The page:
Sara Weaver, they soon discovered, was a divorcee. She had bought the house from the Hensons, who had traded in their ‘highly sought-after four-bed, three-bathroom home with landscaped back and front gardens’ for a cool four hundred grand, with which they then purchased a snazzy apartment in a gated community in Naples, Florida, issuing invitations to all the neighbours to visit them whenever they wished. This struck Romilly and David as particularly funny, given that the Hensons only ever socialised at Christmas, when they threw their annual cocktail party, roping in the older kids in the area to serve canapés and stack the dishwasher for a tenner each. They were quite certain that if they did turn up in Naples with a suitcase in tow, the Hensons would duck behind the breakfast bar and hide out like a Victorian widow being chased for overdue rent. Still, it was nice to be asked and just for a minute or two picture themselves in that Florida sunshine while Mrs Henson whipped up a batch of her much admired eggnog.
Sara Weaver was a different kettle of fish entirely; she was about as social as they came. Even the removal men seemed to be having a great time, whisking tables, metal bedsteads and a washing machine up the path as though they were feather light, encouraged by Ms Weaver’s raucous laughter, gentle ribbing and generous helpings of tea and Mr Kiplings. It felt more like a street party than a hectic removal day.
She appeared at their front door the day after she moved in. Romilly had been polite, neighbourly, as ‘Call me Sara!’ leant against the kitchen worktop, telling her how her dentist husband had done a runner with his dental assistant, leaving her high and dry after six years of marriage. She had of course taken him for as much money as she could, threatening to make him wait the statutory five years for his divorce, which would have proved most upsetting for his very pushy new beau. She had given him his divorce, eventually, but it had cost him. Sara had been wronged and, as she explained, felt no qualms at the fact that the new Mrs Weaver and her ex were shacked up in a flat on the wrong side of Whiteladies Road; she was certain that his earning capacity would see him back on track in no time.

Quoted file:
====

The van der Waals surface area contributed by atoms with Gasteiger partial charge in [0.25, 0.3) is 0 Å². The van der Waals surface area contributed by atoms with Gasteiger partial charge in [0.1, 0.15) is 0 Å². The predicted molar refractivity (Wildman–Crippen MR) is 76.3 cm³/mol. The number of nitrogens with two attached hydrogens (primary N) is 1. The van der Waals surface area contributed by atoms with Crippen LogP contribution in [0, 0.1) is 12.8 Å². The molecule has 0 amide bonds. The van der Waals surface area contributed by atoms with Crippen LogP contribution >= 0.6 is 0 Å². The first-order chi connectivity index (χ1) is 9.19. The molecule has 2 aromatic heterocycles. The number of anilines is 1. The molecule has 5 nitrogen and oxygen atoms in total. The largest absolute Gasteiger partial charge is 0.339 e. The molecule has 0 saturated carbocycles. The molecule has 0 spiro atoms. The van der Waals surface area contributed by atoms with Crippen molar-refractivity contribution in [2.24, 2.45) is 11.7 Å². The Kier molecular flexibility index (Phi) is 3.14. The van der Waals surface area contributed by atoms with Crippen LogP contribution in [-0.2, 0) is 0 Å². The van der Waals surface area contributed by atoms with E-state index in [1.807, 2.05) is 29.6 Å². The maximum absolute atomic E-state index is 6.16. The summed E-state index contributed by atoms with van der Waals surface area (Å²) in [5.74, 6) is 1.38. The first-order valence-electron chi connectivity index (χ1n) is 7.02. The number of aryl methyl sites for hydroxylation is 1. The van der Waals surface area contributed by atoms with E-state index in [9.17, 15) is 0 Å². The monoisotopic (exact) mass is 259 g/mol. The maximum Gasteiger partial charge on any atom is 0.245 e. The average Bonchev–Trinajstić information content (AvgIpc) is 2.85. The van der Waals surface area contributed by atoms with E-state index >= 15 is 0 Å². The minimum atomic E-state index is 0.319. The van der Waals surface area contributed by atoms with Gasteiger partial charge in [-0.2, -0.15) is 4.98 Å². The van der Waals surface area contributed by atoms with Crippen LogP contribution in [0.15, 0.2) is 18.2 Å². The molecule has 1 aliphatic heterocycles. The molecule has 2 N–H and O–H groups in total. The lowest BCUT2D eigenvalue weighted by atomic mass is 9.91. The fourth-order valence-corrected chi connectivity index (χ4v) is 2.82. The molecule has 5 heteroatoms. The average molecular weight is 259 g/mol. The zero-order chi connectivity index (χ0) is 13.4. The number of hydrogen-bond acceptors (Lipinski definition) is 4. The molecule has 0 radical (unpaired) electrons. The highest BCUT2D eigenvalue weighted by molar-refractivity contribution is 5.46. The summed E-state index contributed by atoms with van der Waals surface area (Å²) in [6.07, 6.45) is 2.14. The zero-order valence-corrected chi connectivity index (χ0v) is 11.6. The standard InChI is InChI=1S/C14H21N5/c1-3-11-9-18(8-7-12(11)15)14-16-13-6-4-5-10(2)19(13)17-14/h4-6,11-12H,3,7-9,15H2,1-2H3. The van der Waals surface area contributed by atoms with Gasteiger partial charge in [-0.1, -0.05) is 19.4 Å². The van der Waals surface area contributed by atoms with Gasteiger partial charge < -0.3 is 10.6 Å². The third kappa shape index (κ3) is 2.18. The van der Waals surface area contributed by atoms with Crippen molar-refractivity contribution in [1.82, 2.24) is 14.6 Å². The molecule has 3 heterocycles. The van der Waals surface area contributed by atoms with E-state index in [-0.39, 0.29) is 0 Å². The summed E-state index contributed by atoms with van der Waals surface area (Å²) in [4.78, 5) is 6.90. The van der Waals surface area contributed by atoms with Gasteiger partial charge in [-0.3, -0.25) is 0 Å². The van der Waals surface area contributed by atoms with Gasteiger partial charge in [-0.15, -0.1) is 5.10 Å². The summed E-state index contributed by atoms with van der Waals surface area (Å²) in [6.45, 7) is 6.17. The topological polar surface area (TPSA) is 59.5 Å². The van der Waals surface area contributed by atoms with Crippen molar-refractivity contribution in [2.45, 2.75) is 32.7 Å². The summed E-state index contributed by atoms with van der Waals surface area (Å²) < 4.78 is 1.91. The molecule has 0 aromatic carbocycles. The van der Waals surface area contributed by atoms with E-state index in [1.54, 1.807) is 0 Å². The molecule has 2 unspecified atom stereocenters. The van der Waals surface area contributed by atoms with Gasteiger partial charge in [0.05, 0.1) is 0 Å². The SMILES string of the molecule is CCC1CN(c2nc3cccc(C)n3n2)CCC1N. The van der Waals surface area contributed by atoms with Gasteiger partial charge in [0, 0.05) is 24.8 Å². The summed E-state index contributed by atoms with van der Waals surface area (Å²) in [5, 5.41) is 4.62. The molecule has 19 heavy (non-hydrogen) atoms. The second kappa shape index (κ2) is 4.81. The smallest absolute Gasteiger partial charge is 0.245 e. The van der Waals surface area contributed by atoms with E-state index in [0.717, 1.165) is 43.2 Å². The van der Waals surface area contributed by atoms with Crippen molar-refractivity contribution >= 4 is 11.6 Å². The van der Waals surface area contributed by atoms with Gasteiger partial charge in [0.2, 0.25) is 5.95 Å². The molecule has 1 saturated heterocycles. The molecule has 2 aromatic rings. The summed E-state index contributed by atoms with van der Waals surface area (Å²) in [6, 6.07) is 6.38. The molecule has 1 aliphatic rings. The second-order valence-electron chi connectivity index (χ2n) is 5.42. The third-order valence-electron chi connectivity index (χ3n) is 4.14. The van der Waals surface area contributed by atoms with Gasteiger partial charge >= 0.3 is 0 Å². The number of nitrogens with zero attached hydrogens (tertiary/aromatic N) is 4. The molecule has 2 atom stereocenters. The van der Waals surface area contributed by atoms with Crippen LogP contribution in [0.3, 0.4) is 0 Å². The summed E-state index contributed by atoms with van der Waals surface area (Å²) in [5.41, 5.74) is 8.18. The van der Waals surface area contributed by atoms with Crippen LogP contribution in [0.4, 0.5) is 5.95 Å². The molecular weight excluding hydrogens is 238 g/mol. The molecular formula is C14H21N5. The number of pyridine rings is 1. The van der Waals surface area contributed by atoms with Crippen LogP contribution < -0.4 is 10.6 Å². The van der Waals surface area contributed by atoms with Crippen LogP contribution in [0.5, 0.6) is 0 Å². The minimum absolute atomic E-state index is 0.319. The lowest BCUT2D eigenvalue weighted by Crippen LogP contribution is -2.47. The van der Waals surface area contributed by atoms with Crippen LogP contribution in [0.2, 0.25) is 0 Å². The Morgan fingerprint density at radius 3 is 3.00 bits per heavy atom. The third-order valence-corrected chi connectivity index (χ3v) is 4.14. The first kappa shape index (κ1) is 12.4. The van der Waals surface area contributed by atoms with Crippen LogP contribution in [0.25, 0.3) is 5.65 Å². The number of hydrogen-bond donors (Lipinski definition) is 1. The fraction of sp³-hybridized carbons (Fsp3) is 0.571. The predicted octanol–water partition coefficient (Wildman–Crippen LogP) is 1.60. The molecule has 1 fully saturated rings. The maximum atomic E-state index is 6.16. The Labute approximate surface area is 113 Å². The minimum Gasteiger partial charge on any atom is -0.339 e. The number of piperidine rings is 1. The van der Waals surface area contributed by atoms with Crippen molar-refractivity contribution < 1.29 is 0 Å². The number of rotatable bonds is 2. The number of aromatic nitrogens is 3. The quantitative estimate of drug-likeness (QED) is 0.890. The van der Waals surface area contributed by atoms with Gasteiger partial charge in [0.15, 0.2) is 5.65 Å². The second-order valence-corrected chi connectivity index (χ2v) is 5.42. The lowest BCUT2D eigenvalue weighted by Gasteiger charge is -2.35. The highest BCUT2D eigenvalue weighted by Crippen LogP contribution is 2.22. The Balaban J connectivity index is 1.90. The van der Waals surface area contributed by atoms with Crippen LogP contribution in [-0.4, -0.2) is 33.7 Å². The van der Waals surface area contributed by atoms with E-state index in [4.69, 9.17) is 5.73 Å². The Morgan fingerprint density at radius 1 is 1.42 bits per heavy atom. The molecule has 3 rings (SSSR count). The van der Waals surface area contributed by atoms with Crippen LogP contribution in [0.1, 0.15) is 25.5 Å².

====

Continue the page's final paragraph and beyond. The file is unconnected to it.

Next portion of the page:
Romilly found everything about her fascinating: her tight jeans, heels and vest, which were more appropriate for a nightclub than a neighbourly pop-in, her tendency to over-share, her loud voice, and her laugh, which was only ever a sentence away from erupting. Romilly placed her hand on her daughter’s shoulder and pushed her forward. ‘This is Celeste. Our daughter.’
Celeste stood in front of her mum, her thick, mousey-brown hair hanging against her pale face, from which large eyes shone.
‘Say hello, darling!’ Romilly prompted.
‘Oh, wow! She’s gorgeous!’ Sara gasped.
Romilly grinned. Yes, she was.
The little girl walked forward and gave a shy wave.
‘Oh goodness, you’re so pretty! Do you go to school?’
Celeste took a step backwards as Sara bent down and looked her in the eye.
‘I go to Merrydown Juniors. I’m five,’ Celeste whispered, wary of the woman who acted as familiar as Aunty Carrie and Aunty Holly but was actually a stranger.
‘Oh, I can tell you are a Merrydown girl! But I would have thought you were at least seven.’ Sara’s eyes twinkled.
Celeste beamed, delighted by the compliment, and ran off to watch the telly.
Sara straightened. ‘Do you work, Rom?’
Romilly was a little taken aback at the woman’s presumption, abbreviating her name when it was usually only family and close friends that called her ‘Rom’.
‘Err, yes. I’m a scientist. An entomologist.’ She still got a kick out of announcing her non-standard profession.
‘Good God!’ Sara raised a carefully shaped eyebrow. ‘A what?’
Romilly laughed. ‘I work for a biopharmaceutical company. I’m an expert on insects, so I help them look at how best to protect crops, keep bugs away and things like that.’
‘Oh shit, it’s not that GHD stuff, is it? The one that if you feed it to chickens they get born with three heads and if it gets into my cornflakes my tits will fall off?’
Romilly giggled out loud; Sara was quite unlike anyone she knew. ‘I think you mean GMO not GHD and no, it’s nothing to do with that. Your tits are quite safe.’ She giggled again.
‘Good. I would hate to think of all that money of Neil’s going to waste!’ She placed her hands under the inflated cups and pushed her breasts upwards. ‘You have great tits too, if you don’t mind me saying.’
Romilly stared at her. ‘Err, no! I just don’t think anyone has ever said that to me before – my husband possibly, but certainly not on our first meeting!’